Hateship, Friendship, Courtship, Loveship, Marriage by Alice Munro
Munro won the nobel prize for literature in 2013 based on a body of work, but Hateship, Friendship, Courtship, Loveship, Marriage is a good place to start an exploration of her efforts.
She’s been called a “master of the [short story] form” by folks like Salman Rushdie. She’s written more than a dozen books of short stories which seem to mostly deal with small-town relationships, the uncertainty in the space between lovers, and the unpredictable cul-de-sacs of life.
This collection is beautiful and beautifully written, with a density of insight on personalities and character which is reminiscent of a more generous, less sexually-aggressive Kundera. (Even typing this, I worry that so imprecise a comparison does Munro a disservice.)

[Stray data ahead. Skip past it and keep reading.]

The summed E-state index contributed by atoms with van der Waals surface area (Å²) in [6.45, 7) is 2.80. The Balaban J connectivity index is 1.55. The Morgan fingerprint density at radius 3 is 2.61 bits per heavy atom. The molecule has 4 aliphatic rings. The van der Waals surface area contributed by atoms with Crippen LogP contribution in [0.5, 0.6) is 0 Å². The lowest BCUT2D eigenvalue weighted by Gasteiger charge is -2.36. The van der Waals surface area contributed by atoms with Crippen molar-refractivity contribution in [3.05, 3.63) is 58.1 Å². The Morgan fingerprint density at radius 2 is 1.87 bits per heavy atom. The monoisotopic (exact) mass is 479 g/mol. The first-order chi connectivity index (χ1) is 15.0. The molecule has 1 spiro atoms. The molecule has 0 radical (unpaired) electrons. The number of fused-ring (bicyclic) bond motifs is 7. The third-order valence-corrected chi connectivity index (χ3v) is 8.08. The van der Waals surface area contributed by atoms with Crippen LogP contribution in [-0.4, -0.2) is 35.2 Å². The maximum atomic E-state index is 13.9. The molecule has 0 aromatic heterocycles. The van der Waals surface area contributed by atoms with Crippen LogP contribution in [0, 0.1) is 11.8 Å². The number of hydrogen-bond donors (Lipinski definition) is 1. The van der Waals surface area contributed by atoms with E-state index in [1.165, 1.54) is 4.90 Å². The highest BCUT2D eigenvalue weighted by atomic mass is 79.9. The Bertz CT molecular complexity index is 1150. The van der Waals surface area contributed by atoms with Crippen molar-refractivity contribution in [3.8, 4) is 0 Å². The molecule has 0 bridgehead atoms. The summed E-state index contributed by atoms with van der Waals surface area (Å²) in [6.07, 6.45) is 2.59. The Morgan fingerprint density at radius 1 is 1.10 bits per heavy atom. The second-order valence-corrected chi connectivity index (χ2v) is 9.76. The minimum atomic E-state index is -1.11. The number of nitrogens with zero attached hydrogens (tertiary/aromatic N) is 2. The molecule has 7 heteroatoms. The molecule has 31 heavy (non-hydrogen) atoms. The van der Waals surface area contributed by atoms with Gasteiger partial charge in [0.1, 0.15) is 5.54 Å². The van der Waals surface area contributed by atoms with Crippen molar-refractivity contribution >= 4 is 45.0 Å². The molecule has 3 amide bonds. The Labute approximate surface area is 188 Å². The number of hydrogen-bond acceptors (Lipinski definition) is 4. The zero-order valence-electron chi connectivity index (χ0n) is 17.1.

The stories all circle themes of the unknowability of the future and the lifelong impact of chance intimacies. Munro sees deeply into the secret heart of each of her characters, then presents them spread out for the reader in a way that makes you think about how little you probably really understand about the people you’re closest to…. And by extension how difficult it is to really see inside the motivations of more casual acquaintances.
Munro is eighty-two years old, and has declared that she is done writing. It’s a shame, because her ability to turn an emotional microscope on her characters is powerful. The good news for the rest of us is that she’s written quite a lot in her life – so there’s lots for us to learn.
I plan on picking up everything else by her I can find the next time I’m at Powell’s.